Walt Amses: OK Bummer

Editor’s note: This commentary is by Walt Amses, a writer who lives in North Calais.

Well, it’s that magical time of year again, the slog between Thanksgiving and Christmas where people — particularly baby boomers — wonder why everything seems so ridiculous when it’s supposed to be either festive fun or mystically religious. Full disclosure: I’m a boomer and, like every other boomer, I feel glibly self important and consequently, understand why everyone thinks we’re dinosaurs and is anxiously awaiting the asteroid with our name on it. But I digress.

Thanksgiving, for example, thankfully finished for another year, has evolved over the past half century from the exercise in tradition wherein several iconic generations of a nuclear family surrounding a turkey carcass, blissfully posing for Norman Rockwell, to something far more complex: frequently a mirror into the messy times we live in now and often ground zero for family squabbles reflecting our diversity of opinion on a wide range of politically charged topics.  

A quick review of the self-help industrial complex that proliferates the season suggests that our emotional well-being this time of year has the tenuous life expectancy of a plump Butterball (in Vermont, an organically raised, non-junkie, free ranger, painlessly dispatched fowl, lovingly produced to feed both body and soul). Many of us are already licking wounds, harboring grudges and anticipating the rest of the holidays with abject terror. What gives? How did things deteriorate to the point that maintaining our sanity has become number one on the holiday hit parade?

There are literally hundreds of theories why this is happening and, depending on the source, a few can be pretty entertaining on their own. Ranging from the largely fictionalized “War on Christmas,” generally another fear campaign initiated by conservatives to galvanize the malleable evangelical base; to “commercialization,” which we often forget was the objective of popularizing Christmas in the first place. Each argument makes a certain amount of sense, but is woefully inadequate to quantify the entire phenomenon. That’s where the baby boom generation comes in.

Although boomers may still be part of that intergenerational Rockwell portrait, the seating arrangements have changed markedly since they were feisty undergraduates, explaining in the nicest way possible, what idiots their parents and grandparents were.  The painful realization that they have now become those parents and grandparents and their progeny’s “OK Boomer” response from the other end of the table is not an accolade, weighs heavy on the Woodstock psyche. Worse yet, any minute now, according to CNN Business, millennials will overtake them to become a bigger and much more diverse cohort, whose tolerance of their elders is already wearing thin.  

While many boomers’ conflicts with those who comprised the “Greatest Generation,” was mostly defensive, responding to parental objections over weird clothing, weird hair, anti-war protests, sexual liberation, pot smoking and the women’s movement, millennials are in attack mode, laser focused on what they perceive to be a world totally screwed up by their immediate forebears. The “OK Boomer” meme has evolved from an initially lighthearted dig to an all encompassing, derogatory line in the sand and not so veiled intimation that everything from climate change to racism to gun violence to unemployment can be attributed to the new, older generation.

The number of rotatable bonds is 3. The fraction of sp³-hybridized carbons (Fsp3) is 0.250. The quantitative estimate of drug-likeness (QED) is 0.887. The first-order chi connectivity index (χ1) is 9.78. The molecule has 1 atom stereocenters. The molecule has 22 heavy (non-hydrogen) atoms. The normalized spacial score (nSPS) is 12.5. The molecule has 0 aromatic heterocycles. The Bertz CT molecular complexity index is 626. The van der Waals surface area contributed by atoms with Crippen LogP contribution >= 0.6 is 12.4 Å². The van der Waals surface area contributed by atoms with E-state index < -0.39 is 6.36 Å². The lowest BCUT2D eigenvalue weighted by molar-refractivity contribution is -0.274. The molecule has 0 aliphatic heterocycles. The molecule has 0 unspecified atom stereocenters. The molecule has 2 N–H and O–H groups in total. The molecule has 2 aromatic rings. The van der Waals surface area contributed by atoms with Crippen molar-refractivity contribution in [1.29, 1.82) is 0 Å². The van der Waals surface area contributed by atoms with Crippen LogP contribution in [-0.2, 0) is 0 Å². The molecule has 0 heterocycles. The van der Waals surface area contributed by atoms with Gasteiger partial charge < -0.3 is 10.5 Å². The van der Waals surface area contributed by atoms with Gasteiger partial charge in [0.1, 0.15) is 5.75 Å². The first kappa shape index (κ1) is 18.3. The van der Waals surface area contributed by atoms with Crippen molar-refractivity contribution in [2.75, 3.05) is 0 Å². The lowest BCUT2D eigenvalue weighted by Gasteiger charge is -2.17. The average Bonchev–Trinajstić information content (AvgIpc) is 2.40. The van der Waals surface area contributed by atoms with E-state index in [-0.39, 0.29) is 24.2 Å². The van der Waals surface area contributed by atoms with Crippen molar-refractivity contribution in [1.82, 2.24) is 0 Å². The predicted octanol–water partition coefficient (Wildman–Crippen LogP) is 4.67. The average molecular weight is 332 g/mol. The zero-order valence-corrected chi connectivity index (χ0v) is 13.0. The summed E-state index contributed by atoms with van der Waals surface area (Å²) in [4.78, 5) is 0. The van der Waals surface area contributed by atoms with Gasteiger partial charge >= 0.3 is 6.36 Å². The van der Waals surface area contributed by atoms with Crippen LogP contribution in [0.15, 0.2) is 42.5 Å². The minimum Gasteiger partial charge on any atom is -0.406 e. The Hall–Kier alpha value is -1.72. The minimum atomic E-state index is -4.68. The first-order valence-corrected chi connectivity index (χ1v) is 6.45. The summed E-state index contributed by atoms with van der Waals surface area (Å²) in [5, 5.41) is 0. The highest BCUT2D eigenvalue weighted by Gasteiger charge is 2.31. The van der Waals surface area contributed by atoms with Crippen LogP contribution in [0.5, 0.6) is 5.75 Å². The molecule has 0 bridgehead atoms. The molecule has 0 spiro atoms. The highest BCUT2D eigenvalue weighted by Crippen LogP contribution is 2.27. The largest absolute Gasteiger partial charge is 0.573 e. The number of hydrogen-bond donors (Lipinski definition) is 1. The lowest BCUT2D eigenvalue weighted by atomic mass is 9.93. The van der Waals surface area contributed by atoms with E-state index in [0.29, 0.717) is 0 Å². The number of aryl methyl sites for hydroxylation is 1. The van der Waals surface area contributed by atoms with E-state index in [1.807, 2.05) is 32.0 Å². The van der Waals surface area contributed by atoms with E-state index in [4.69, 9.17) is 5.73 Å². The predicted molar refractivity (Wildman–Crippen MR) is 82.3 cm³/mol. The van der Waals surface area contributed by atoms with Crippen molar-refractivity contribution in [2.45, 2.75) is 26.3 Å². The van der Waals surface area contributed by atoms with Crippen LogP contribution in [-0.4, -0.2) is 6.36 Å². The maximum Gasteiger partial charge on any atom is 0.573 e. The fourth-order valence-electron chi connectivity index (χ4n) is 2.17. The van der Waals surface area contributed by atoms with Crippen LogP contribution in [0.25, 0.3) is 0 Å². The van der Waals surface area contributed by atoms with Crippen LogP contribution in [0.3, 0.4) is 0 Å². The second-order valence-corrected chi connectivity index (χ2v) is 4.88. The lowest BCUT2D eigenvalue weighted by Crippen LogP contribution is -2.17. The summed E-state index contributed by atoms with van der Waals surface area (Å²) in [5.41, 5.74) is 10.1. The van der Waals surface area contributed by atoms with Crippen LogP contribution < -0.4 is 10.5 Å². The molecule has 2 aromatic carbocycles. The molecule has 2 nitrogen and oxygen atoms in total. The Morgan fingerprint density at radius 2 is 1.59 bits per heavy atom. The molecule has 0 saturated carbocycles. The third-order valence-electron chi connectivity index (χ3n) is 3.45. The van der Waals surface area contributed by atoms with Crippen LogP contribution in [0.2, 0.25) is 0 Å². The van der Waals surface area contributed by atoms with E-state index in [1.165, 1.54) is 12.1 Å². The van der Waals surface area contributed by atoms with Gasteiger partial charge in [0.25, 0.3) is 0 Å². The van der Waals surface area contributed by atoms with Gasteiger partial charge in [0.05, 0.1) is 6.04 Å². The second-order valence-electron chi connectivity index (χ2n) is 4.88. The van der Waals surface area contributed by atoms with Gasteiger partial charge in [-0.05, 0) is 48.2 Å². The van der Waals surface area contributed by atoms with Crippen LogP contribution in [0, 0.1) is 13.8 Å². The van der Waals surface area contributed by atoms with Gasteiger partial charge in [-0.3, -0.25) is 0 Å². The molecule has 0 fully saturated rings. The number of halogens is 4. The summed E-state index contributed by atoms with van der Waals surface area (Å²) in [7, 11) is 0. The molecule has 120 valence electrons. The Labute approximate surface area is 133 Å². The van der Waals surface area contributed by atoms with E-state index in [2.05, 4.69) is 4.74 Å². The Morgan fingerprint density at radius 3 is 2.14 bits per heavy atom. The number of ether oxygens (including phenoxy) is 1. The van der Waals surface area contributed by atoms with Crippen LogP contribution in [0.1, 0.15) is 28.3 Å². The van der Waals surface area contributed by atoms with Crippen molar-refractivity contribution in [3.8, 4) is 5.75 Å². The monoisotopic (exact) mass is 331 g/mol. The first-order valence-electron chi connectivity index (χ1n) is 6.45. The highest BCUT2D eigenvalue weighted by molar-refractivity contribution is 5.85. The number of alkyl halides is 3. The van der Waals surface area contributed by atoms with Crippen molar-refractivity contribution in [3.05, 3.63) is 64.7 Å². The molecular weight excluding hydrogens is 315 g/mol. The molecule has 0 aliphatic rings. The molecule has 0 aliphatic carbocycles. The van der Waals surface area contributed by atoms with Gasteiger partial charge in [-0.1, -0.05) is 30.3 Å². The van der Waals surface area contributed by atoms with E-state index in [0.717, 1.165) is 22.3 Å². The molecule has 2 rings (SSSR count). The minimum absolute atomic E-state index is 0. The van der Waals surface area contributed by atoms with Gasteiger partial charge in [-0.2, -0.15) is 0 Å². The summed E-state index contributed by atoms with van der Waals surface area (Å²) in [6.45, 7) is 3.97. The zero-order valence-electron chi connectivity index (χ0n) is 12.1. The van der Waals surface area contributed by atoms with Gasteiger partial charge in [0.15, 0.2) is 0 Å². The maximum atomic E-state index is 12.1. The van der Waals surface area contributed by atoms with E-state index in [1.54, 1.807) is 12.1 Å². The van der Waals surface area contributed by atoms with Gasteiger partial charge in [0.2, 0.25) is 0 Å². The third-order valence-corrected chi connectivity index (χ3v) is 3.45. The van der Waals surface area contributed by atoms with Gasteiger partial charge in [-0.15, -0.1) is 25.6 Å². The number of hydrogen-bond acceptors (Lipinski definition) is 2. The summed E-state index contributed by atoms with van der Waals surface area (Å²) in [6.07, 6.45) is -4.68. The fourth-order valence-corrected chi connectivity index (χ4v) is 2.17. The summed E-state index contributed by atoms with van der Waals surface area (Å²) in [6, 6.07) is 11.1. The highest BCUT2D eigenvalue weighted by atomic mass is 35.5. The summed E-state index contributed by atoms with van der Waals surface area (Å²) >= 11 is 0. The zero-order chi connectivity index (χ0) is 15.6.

Though I’m simpatico with my comrades in decrepitude, I’ve got to admit, the kids have a point, however I don’t think it’s the one they think they have. Part of their issue is that they feel we boomers think we’re special, which is pretty much true and also exactly what many boomers think of their younger critics. But even if boomers aren’t really special or unique in any way, they were certainly made to feel that way during their formative years.

Being children at the dawn of the media age meant that the sheer number of us required attention from Madison Avenue, the Mattel company and the Disney corporation, developing advertising campaigns, toys (Hello Barbie) and entertainment geared toward the soon to be boomer consumer and the billions in revenue we unknowingly represented. We never realized we were considered a commodity in those post-war years, we were just kids being kids, which I think is at least part of the reason today’s holiday seasons are left wanting on so many levels: We’re simply not kids anymore and remembering our admittedly charmed childhoods, is a boomer bummer.

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So here we are, poised for another run at the holidays, with 50-year-old memories burned into our collective hippocampus of being indulged, while coming to terms yet again with being adults, and as such, having the responsibility of indulging others.  We must cook, clean, shop, plan, host, visit, etc., all during an increasingly darker and colder time of year, rendering most humans indistinguishable from mammals with enough good sense to crawl into a cave and go to sleep for several months.  

But enlightenment — as devout Buddhists know — comes in a sudden flash that might take  centuries to arrive. While we begin understanding how our own parents experienced the season: smiling with clenched teeth, through mandated holiday rituals requiring more fortitude and stamina than a wellspring of intrinsic, selfless “cheer,” we can empathize, victimized by adulthood ourselves.  Boomers probably needn’t worry. Millennials will come to appreciate them as well … eventually. We may not be around to enjoy it, but hey, nothing’s perfect, particularly this time of year.  

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Crea Lintilhac, VJT Board Member


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